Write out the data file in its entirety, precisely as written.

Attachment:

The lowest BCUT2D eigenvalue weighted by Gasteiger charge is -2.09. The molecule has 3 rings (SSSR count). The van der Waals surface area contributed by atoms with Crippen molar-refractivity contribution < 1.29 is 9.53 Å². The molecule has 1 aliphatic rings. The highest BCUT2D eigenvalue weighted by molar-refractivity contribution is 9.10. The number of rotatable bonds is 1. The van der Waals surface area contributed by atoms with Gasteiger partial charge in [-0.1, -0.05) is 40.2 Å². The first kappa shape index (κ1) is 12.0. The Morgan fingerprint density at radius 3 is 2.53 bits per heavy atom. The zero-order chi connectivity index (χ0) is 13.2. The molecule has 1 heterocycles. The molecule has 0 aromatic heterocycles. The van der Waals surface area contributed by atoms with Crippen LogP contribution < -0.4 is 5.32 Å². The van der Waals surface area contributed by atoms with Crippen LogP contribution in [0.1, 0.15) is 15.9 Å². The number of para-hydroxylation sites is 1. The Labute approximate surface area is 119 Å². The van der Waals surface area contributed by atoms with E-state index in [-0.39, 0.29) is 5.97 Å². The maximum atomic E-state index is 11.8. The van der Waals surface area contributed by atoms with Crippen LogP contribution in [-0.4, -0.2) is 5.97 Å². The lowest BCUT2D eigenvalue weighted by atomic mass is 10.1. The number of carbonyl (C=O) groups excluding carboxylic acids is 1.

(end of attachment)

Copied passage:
The lowest BCUT2D eigenvalue weighted by Gasteiger charge is -2.09. The molecule has 3 rings (SSSR count). The van der Waals surface area contributed by atoms with Crippen molar-refractivity contribution < 1.29 is 9.53 Å². The molecule has 1 aliphatic rings. The highest BCUT2D eigenvalue weighted by molar-refractivity contribution is 9.10. The number of rotatable bonds is 1. The van der Waals surface area contributed by atoms with Gasteiger partial charge in [-0.1, -0.05) is 40.2 Å². The first kappa shape index (κ1) is 12.0. The Morgan fingerprint density at radius 3 is 2.53 bits per heavy atom. The zero-order chi connectivity index (χ0) is 13.2. The molecule has 1 heterocycles. The molecule has 0 aromatic heterocycles. The van der Waals surface area contributed by atoms with Crippen LogP contribution < -0.4 is 5.32 Å². The van der Waals surface area contributed by atoms with Crippen LogP contribution in [0.1, 0.15) is 15.9 Å². The number of para-hydroxylation sites is 1. The Labute approximate surface area is 119 Å². The van der Waals surface area contributed by atoms with E-state index in [-0.39, 0.29) is 5.97 Å². The maximum atomic E-state index is 11.8. The van der Waals surface area contributed by atoms with Crippen LogP contribution in [-0.4, -0.2) is 5.97 Å². The lowest BCUT2D eigenvalue weighted by atomic mass is 10.1. The number of carbonyl (C=O) groups excluding carboxylic acids is 1.